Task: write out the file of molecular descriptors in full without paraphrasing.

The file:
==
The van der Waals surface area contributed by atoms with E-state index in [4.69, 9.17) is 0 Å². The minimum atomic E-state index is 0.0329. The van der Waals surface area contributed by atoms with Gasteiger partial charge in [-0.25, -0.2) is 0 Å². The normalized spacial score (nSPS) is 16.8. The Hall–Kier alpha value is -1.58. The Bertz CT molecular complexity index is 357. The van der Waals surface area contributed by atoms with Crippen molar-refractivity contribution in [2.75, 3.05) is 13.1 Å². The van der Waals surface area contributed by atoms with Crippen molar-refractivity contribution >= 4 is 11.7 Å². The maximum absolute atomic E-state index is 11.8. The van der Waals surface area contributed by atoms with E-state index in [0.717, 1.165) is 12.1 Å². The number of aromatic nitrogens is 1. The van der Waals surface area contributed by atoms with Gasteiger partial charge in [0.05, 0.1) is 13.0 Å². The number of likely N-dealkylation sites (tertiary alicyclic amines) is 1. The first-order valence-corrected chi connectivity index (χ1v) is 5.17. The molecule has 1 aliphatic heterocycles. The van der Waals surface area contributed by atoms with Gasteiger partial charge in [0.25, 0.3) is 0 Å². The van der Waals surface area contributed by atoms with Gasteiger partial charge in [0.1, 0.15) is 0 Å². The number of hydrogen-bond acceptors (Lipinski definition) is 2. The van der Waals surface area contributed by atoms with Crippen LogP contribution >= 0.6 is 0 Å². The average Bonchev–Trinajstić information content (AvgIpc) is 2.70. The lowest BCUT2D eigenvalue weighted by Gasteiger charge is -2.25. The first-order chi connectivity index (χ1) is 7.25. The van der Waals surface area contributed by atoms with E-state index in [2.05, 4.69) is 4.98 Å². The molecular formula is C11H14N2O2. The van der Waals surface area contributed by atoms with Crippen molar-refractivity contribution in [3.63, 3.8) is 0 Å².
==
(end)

The van der Waals surface area contributed by atoms with E-state index in [4.69, 9.17) is 0 Å². The minimum atomic E-state index is 0.0329. The van der Waals surface area contributed by atoms with Gasteiger partial charge in [-0.25, -0.2) is 0 Å². The normalized spacial score (nSPS) is 16.8. The Hall–Kier alpha value is -1.58. The Bertz CT molecular complexity index is 357. The van der Waals surface area contributed by atoms with Crippen molar-refractivity contribution in [2.75, 3.05) is 13.1 Å². The van der Waals surface area contributed by atoms with Crippen molar-refractivity contribution >= 4 is 11.7 Å². The maximum absolute atomic E-state index is 11.8. The van der Waals surface area contributed by atoms with E-state index in [0.717, 1.165) is 12.1 Å². The number of aromatic nitrogens is 1. The van der Waals surface area contributed by atoms with Gasteiger partial charge in [0.05, 0.1) is 13.0 Å². The number of likely N-dealkylation sites (tertiary alicyclic amines) is 1. The first-order valence-corrected chi connectivity index (χ1v) is 5.17. The molecule has 1 aliphatic heterocycles. The van der Waals surface area contributed by atoms with Gasteiger partial charge in [0.25, 0.3) is 0 Å². The van der Waals surface area contributed by atoms with Gasteiger partial charge in [0.1, 0.15) is 0 Å². The number of hydrogen-bond acceptors (Lipinski definition) is 2. The van der Waals surface area contributed by atoms with Crippen LogP contribution >= 0.6 is 0 Å². The average Bonchev–Trinajstić information content (AvgIpc) is 2.70. The lowest BCUT2D eigenvalue weighted by Gasteiger charge is -2.25. The first-order chi connectivity index (χ1) is 7.25. The van der Waals surface area contributed by atoms with E-state index in [2.05, 4.69) is 4.98 Å². The molecular formula is C11H14N2O2. The van der Waals surface area contributed by atoms with Crippen molar-refractivity contribution in [3.63, 3.8) is 0 Å².